Adolescents who model themselves after their teachers rather than their friends report higher levels of school adjustment (Ryan et al., 1994). Informal faculty-student contacts play a particularly crucial role during the first year in college because they allow students to integrate their academic and extracurricular experiences (Goodman & Pascarella, 2006; Pascarell & Terenzini, 1977; Pascarella & Terenzini, 2005). Further, students reporting high and moderate levels of interactions with faculty members (relative to low interactions) rate their academic program as being more interesting, exciting, and enjoyable, as well as more relevant and necessary for their career. Finally, substantive student-faculty interactions have been found to have a positive impact on students’ vocational preparation and intellectual development (Kuh & Hu, 2001).These findings suggest that student-facultyinteractions have a multidimensional influence on the cognitive and emotional needs of students, thus validating the importance of faculty members as role models. Some researchers have found that students who spoke more frequently with faculty outside class and received advice about their educational program reported significantly higher academic self-confidence (Plecha, 2002). This finding is congruent with Endo and Harpel (1982) and Astin (1999)’s work showing that interacting frequently with faculty members is part of being academically engaged and students who are more involved do better in college. Similarly, Bjorkland, Parente, and Sathiyanathan (2002) note that students who are in more frequent contact with faculty members and receive more feedback on their performance show remarkable improvement in communicating in a group, competence in their specific field, awareness about their future occupation, and general problem-solving skills. Other reported benefits of such student-faculty relationships include greater satisfaction with academic life, lesser likelihood of dropping out, and feeling more intellectually driven (Hazler & Carney, 1993). In support of Chickering’s (1969) model, recent data suggest that students engaging in meaningful interactions with faculty members are more likely to have a sense of purpose and competence for succeeding in college (Martin, 2000). Further, students who perceive their faculty members to be caring and have positive informal interactions with them often report greater learning (Teven & McCroskey, 1997) as well as satisfaction with college and enhanced intellectual and personal development (Lamport, 1993).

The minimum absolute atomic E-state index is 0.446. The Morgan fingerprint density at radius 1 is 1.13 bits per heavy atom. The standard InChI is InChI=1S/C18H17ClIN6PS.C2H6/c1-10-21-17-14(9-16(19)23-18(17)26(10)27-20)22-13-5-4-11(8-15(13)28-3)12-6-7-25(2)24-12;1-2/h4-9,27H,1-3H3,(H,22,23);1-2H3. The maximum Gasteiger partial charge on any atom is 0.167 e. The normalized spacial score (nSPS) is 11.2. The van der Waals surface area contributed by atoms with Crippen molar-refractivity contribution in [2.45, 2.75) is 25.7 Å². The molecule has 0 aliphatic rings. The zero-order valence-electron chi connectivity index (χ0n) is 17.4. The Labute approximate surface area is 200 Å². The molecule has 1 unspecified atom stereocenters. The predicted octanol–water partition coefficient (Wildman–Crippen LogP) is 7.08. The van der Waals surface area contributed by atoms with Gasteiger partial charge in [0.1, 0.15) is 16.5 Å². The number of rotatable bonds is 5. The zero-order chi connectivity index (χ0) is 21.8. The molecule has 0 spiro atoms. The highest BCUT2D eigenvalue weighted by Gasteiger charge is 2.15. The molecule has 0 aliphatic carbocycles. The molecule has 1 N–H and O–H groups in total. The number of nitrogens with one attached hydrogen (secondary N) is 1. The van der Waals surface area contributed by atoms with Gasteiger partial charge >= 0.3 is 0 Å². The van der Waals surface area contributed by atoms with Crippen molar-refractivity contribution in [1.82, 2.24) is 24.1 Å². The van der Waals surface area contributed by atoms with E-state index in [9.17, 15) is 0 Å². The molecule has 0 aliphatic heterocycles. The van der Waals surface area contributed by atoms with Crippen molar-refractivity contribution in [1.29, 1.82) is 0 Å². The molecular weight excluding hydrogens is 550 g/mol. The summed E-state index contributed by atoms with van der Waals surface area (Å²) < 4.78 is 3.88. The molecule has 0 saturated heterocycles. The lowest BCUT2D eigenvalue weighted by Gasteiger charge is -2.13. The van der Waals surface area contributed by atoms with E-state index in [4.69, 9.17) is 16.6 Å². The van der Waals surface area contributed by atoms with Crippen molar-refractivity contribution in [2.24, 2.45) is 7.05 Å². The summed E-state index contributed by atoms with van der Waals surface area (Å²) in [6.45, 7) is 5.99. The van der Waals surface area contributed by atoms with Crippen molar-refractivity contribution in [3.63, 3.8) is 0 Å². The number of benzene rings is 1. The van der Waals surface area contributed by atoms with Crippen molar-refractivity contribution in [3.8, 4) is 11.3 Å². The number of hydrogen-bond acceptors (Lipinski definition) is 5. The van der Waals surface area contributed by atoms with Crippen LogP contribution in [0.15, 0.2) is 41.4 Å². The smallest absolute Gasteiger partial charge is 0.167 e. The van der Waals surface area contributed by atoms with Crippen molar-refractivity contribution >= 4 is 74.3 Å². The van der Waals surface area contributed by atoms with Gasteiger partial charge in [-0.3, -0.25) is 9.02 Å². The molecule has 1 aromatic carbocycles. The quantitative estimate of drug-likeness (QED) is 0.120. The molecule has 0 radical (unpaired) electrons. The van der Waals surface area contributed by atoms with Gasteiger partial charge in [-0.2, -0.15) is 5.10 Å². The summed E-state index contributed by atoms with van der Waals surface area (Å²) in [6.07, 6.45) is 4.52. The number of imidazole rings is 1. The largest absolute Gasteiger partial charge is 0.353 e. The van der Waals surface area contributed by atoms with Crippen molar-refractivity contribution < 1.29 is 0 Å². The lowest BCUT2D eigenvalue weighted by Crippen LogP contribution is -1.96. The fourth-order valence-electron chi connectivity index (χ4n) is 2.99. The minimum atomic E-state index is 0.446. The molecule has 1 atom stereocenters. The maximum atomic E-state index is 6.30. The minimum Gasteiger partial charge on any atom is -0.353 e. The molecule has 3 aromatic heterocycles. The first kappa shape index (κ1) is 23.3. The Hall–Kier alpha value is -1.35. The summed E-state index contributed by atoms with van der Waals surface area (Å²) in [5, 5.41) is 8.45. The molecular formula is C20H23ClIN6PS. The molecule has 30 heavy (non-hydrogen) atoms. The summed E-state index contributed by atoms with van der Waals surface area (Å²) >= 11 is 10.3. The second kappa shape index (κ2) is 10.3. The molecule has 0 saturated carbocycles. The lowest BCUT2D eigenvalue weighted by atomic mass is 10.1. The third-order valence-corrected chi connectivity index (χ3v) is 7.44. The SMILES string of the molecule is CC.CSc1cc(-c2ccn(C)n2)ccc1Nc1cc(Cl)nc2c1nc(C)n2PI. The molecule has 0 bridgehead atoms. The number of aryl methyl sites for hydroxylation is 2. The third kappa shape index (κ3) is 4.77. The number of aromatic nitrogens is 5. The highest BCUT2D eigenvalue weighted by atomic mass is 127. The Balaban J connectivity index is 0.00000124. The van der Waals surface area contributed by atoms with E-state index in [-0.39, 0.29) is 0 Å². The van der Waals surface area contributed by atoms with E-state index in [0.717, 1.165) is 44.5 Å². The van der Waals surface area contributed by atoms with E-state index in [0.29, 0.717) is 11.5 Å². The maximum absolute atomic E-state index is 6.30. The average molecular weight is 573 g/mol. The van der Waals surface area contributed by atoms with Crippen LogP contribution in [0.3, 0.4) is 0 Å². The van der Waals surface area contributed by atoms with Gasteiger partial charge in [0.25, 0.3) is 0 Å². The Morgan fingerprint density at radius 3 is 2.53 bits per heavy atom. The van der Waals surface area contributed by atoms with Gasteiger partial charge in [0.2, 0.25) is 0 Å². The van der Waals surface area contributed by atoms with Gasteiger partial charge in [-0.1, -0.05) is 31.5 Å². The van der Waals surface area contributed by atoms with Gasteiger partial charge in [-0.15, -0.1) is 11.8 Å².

When Pakistan was founded in 1947 as a result of the partition with India, the country had only one institution of higher education, the University of the Punjab. Over the next 20 years, many private and public schools and higher education institutions were established to help fuel the country’s socio-economic development.